We had a hard time with the appetizer round. There were a lot of interesting things listed but we were trying to keep it cheap and light. Turns out we shouldn’t have been concerned with that….BECAUSE NEITHER THING WAS POSSIBLE. We ended up ordering the spicy hummus. How could hummus possibly cost $11? This is why:


It’s like the entire produce department at Wegman’s with a baseball-sized ball of hummus, which was a miraculous blend of creamy hummus and chimichurri. The naan had the texture of a memory foam pillow and was so warm and soft that it was hard to stop. Sadly, I didn’t get to finish my carrot binge because our sandwiches arrived.

When I had ordered my sandwich, the El Trasero with a friend egg on top, our server said, “Huh. I’ve never had someone order an egg on that sandwich before.” Then I felt weird. Why did he tell me that? Was he trying to discourage me? I felt defensive, like I had to back up my menu selection. I doubled down on it. I’m glad I did.


El Trasero is spicy pulled pork with a tart, crunchy celery slaw and arugula, served on a ciabatta roll. From the first bite, it was heartbreakingly good. And you know what? The fried egg was perfect on it, so fuck that plaid-shirted naysayer. I let him know he was wrong.

My husband had the cubano, which was surprisingly cheesy, topped with creamy avocado, and filled with perfectly cooked, thin-sliced chicken schnitzel. Despite the absolute deliciousness, we both had trouble finishing just the first half of our sandwiches, and we packed them up along with the rest of the crudites.

Price: $30 per person, but you’ll have lunch for the next two days.

Bottom line: Duke’s Counter is a winner. Next time we are painting pottery, we will forego Fat Pete’s in favor of this place, which is just down the street. I can’t even imagine how good this would taste if I were drunk.

Special thanks go to my husband, without whom I would have never tried eating fried eggs, much less putting fried eggs on my sandwiches. He’s also responsible for introducing me to dipping my fries in mayo. Thanks, babe. You da best.

Sunday update: Just ate half of my leftover sandwich. Goddamn, that sandwich was good.

Fat Pete’s

Fat Pete’s is a Christmas Eve tradition for us. Well, first getting wasted while painting pottery. Then Fat Pete’s. We weren’t able to go two weeks ago on account of vacation and we had to finish some painting projects this afternoon (beware the large serving plate and the perfectionist engineer husband), so I was excited to mozy over to Fat Pete’s afterward. By 7, I was starving.

We decided to share the 3-meat platter, which comes with two sides. We got sliced brisket, smoked turkey, and pulled pork with collard greens and mac and cheese. We didn’t get anything special to drink because 1) they don’t have particularly special beers, 2) We’d already had two bombers to drink at pottery, 3) I’ve had Fat Petes’ DC Hurricane before and only barely lived to tell the tale, and 4) You’re not here for the fancy drinks, you’re here to eat a goddamn pile o’ meat.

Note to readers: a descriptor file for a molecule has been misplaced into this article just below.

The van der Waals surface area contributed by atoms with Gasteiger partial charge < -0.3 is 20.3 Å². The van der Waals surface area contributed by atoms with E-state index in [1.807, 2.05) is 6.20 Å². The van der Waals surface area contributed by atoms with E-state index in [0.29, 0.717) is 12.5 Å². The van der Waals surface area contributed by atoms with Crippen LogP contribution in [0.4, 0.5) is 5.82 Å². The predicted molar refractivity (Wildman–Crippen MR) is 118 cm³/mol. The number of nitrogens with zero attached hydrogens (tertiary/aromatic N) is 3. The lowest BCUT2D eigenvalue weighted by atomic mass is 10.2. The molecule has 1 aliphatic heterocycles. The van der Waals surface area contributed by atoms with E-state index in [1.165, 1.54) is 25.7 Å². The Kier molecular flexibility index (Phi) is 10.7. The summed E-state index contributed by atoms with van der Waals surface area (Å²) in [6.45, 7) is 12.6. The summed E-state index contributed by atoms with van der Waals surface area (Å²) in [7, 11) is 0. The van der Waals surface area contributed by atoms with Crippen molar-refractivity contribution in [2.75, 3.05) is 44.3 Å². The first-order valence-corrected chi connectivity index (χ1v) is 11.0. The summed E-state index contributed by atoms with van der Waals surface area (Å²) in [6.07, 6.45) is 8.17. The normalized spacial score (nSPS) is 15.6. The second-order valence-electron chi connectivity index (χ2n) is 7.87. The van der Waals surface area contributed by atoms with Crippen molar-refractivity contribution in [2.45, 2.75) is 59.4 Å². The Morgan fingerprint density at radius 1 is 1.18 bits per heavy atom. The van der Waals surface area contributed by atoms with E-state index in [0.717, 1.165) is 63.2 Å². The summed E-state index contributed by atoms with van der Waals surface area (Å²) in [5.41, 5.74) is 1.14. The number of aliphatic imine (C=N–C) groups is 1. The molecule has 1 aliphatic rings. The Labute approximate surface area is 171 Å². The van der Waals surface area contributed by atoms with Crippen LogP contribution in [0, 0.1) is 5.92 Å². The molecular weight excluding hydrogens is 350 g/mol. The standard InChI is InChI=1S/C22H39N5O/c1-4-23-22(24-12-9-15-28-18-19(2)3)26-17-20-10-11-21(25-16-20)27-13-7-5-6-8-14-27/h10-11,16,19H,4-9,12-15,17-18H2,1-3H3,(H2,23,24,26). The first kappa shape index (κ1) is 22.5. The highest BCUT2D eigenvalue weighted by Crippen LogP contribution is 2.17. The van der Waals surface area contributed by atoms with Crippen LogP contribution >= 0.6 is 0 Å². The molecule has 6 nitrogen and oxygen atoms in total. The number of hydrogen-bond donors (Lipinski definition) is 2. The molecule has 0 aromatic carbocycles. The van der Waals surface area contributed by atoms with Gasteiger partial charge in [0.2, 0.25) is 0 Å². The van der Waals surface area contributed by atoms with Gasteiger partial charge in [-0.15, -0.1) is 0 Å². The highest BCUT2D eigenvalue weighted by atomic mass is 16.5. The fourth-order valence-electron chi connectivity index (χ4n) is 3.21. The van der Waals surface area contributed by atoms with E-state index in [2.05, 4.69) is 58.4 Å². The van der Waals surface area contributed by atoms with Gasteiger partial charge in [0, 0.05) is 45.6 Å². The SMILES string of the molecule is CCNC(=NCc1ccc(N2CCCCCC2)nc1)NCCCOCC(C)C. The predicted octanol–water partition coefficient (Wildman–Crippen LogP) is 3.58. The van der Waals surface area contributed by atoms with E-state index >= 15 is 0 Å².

And then, we waited. And waited. And waited. All while the servers brought out tray after tray of smoky meats and fried friedness. Realistically, we probably didn’t wait that long, but it always feels like a long time at a BBQ place because your food is supposed to come immediately, and also when you need something in your belly besides alcohol. Finally, it arrived:


The collards are soft, bitter, and smoky; nice oniony flavor. The cheese sauce on the mac is thick and creamy in an addictive way. The sliced brisket was hit-or-miss: I was happy because I prefer the drier pieces generally. It had a nice smoke ring and solid bark, but maybe could have used more seasoning on the outside. There were fattier pieces too, but my pit-master husband holds brisket to an unattainable standard, so he was slightly disappointed. The smoked turkey was…weird. Maybe I expect a drier texture from cooked turkey? It was moist and all, and not to the point of nasty slimy deli meat turkey, but sort of reminiscent of it? Perhaps this is my fault. If I didn’t want turkey, why did I order turkey? I don’t even like turkey.

The star was the pulled pork, which was moist and porky. Definitely more my speed. For my sauce review, I will say this: Fat Pete’s has variety. I do not recommend the white sauce which is basically just mayonnaise. Where are we, Minnesota? No, you’re better than that. The vinegar sauce is thin but fine if you’re a Carolina kind of person. The mustard sauce is strong and yummy; it was great on the brisket, although I don’t recommend it for the turkey unless you want a risk a PTSD flashback to your brown bag lunch from elementary school. The mop sauce is very savory and interesting, but not interesting in a way that made me crave more. You can’t go wrong with a suicide of their sweet sauce and spicy sauce, though. Throw some mustard in there if you’re feeling crazy. This is a great complement to all meats.

Price: $15 per person.

Bottom line: I think Fat Pete’s tastes REALLY GOOD when you’re at least a 7/10 level drunk. You’re not? Then get your ass in the car and drive to DCity.